INTERCEPÇÃO is Portuguese label ZABRA’s 10th release, although here the term “release” feels almost diminutive. Indeed, the compilation is more akin to a gallery exhibition in its own right and the stage certainly has been set for one: 10 musicians have been invited to compose over a slew of fictional artworks, hybridized through a curatorial practice of stolen, found, and appropriated images. These images, pulled out of their original contexts and reshaped through juxtaposition and manipulation harken back to theories of re-contextualization and piracy, such as Hito Steyerl’s In Defense of the Poor Image and John Oswald’s plunderphonics.
Additionally, the music is dispersed throughout a fictional art gallery, presented here as a floor plan, rendering the work an experience to witness in situ.
Shedding all narrative concerns, João Pedro Fonseca’s curation sets a fresh plane on which these 10 musicians lay-out their inter-sensorial interpretations of the fictitious artworks.
Starting off the record, Lachrin’s “Postene Me Audire” introduces the release with a creeping slow-phased string duet that incrementally builds its harmonics over the soothing soundscape they produce. Lachrin establishes a wondrous synergy with the given visual and textual cues, here a book excerpt about our ever-looming mortality and a muted video piece of a person, laid down underwater, slowly exhaling black ink clouds. We’re introduced to noise elements halfway in that accompany the strings in this continuous sonic expansion, which culminates in a loud, powerful, and cinematic rumble.
Presented with a fragmented collage of mirrors and nature, Aires tackles the theme appropriately with a sustained drone interspersed with equally fragmented granular details before an explosive glitch shifts to a repeating plastic dance sequence, over which dramatic stereo gestures are applied. The dynamic stereo manipulations peel off the thick bewitching beat, momentarily revealing the initial drone sustaining quietly in the background, followed by a moment of stability for us to enjoy the dance sequence.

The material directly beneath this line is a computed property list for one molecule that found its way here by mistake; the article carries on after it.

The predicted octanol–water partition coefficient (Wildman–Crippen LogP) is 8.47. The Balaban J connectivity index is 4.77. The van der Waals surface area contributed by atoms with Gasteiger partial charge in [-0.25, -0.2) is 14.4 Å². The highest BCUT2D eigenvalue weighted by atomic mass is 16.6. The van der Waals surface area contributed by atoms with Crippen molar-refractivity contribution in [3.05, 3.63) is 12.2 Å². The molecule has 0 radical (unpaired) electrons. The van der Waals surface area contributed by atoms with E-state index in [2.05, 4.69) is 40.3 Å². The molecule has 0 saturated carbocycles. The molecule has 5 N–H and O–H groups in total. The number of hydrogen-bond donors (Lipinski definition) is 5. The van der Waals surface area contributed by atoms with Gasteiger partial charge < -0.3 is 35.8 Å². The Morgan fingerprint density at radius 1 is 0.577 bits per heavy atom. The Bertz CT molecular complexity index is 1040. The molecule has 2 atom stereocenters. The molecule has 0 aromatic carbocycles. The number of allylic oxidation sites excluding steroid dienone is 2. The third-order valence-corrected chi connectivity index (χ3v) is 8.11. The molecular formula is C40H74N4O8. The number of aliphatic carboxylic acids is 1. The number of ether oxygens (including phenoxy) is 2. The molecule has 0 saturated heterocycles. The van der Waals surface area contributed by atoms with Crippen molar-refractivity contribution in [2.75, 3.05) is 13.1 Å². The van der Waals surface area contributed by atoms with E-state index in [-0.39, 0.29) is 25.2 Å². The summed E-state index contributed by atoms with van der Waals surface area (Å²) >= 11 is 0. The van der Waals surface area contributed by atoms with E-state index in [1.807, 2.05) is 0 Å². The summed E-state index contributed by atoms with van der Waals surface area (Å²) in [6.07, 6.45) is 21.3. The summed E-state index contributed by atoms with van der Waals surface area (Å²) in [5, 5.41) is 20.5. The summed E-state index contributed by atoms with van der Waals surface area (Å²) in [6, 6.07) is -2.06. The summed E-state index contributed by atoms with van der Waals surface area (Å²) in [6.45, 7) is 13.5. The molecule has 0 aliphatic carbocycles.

“Faith Thirst Glitter Alone” sonically imitates the manner in which the accompanying artwork is read: the eyes scout the collage as a whole, engaging with the visuals as a wall, before lulling one’s mind into focusing on the details, interrupted only by the seams of the different pictures, temporarily bringing the attention back to the piece as whole.
INTERCEPÇÃO lightens up with a break from complex instrumentals with the refined “Resin.”
Bowing before the permanence of resin, a material that faces us with the transience of our times, Cucina Povera tackles the thrall of time with a soothing undulating vocal tapestry interjected with a ceremonious sung performance. On top of the organicity of the sound piece is a droning hollow hit, imitating the methodical 2-step swing of a clock pendulum, thus completing the picture painted by “Resin”: a giant cathedral, filled with still air and resin coloured sunbeams, hosting in its altar a small chamber-sized gospel devoted to praising the eternal and the temporal, accompanied only by the pendulum swing of a nearby floor clock.
Although simple on first listen, Cucina Povera’s Resin makes efficient use of the 3 acoustic elements to render a powerful and sublime image.
Provided with a visual documentation akin to minimalist art of the 60s à la Hans Haacke, Galtier delivers an aptly atmospheric track on the release. Starting with a low buzzing drone, Galtier imparts a sci-fi flair to the track while intervening with infrequent acid kicks and paranoid muttering far off in the distance of the stereo landscape. Small breakaway gestures make an appearance in the track before resuming its previous pace, only this time with a lot more unique sample interventions that reinforce the mechanical feel of the piece. Listening to “Fog Containers” feels tense and not unlike being exposed to a rising Shepard tone. The track leaves the listener with a sense of anxiety and an imagined paranoia, hauntingly and beautifully so.